On-site COVID-19 testing

Large-scale worksites should consider, but smaller facilities have options, too

With our nation’s largest construction and critical infrastructure projects returning to work, teamwork, data, and COVID-19 employee testing are keys to ensuring workplace safety. Accurate and sensitive viral testing helps large worksites to remediate and disinfect high-risk locations.

A $6 billion construction project in Beaver County is almost back to full capacity. This 8,000-employee worksite was shut down in spring, and getting the project running again was no small feat. But an onsite employee virus testing lab and rapid results allowed it to continue adding workers through the summer.

A dedicated mobile testing laboratory allows the company to test employees, with results in just four hours — instead of several days or a week through traditional clinical laboratories. That gives the company a holistic view of employee population infection metrics and an integration of sample analysis, tracking and reporting. Rapid testing turnaround times also assist with contact tracing, as the company is able to quickly let close contacts know about positive virus testing results.

Employee access to the worksite requires a negative COVID-19 test, and after all employees have tested negative, testing is reserved for those who are symptomatic, new hires and those who show higher-than-normal temperatures at daily screenings. The company also offers a COVID-19 hotline if employees are feeling symptomatic outside of work, connecting associates with a clinical provider.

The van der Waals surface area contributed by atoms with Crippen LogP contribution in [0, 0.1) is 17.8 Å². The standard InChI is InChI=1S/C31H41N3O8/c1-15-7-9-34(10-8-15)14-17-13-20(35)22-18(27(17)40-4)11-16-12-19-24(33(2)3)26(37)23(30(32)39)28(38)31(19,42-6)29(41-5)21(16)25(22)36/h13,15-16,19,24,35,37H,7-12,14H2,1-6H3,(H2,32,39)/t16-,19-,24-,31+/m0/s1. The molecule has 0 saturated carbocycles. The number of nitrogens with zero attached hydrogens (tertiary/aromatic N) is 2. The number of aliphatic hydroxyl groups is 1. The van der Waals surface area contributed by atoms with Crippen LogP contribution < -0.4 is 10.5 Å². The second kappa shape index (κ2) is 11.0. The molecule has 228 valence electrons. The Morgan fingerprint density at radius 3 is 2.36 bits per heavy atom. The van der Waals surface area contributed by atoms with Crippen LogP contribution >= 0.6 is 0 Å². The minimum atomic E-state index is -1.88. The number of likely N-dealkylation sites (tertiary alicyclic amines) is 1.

CEOs should consider mobile laboratories in the short- erm for COVID-19 testing, but labs-on-wheels can be used in the future for antibody testing, on-site flu testing or vaccinations, norovirus, or other future viral outbreaks. It is likely that human resource leaders and health and safety professionals will add employee viral activity to the associate dashboards they monitor. Quarterly virus numbers may be monitored forever, along with employee productivity, insurance claims costs and employee culture, as a determinant of company and employee health and success factors.

Keeping employees safe and productive has ROI and can help avoid negative press if viral outbreaks occur. An onsite lab and testing could cost less than a lost day of productivity for large work sites.

While not all worksites have the resources to develop onsite virus testing, a combination of the antigen and antibody tests that are now available have rapid turnaround times and could be included in smaller companies’ back-to-work strategies. In addition, smaller facilities can focus on plant safety documentations, or do smaller-scale on-site virus testing, with samples shipped to a dedicated lab with 24-hour testing. While not as fast, dedicated testing can help facilities avoid the slow health care supply chain and keep employees from leaving work to test.

Operations such as refineries, food processing, manufacturing and large-scale construction and government worksites are learning to distance and revise processes to mitigate viral risk as we wait for a vaccine. But that may be a long-term hope, not a short-term strategy.

We could be living with this virus for much longer. Employee COVID-19 testing with quick turnaround times should be part of back-to-work planning for major U.S. facilities to keep our nation producing, building and thriving.

Casey Bunker is the COO of RJ Lee Group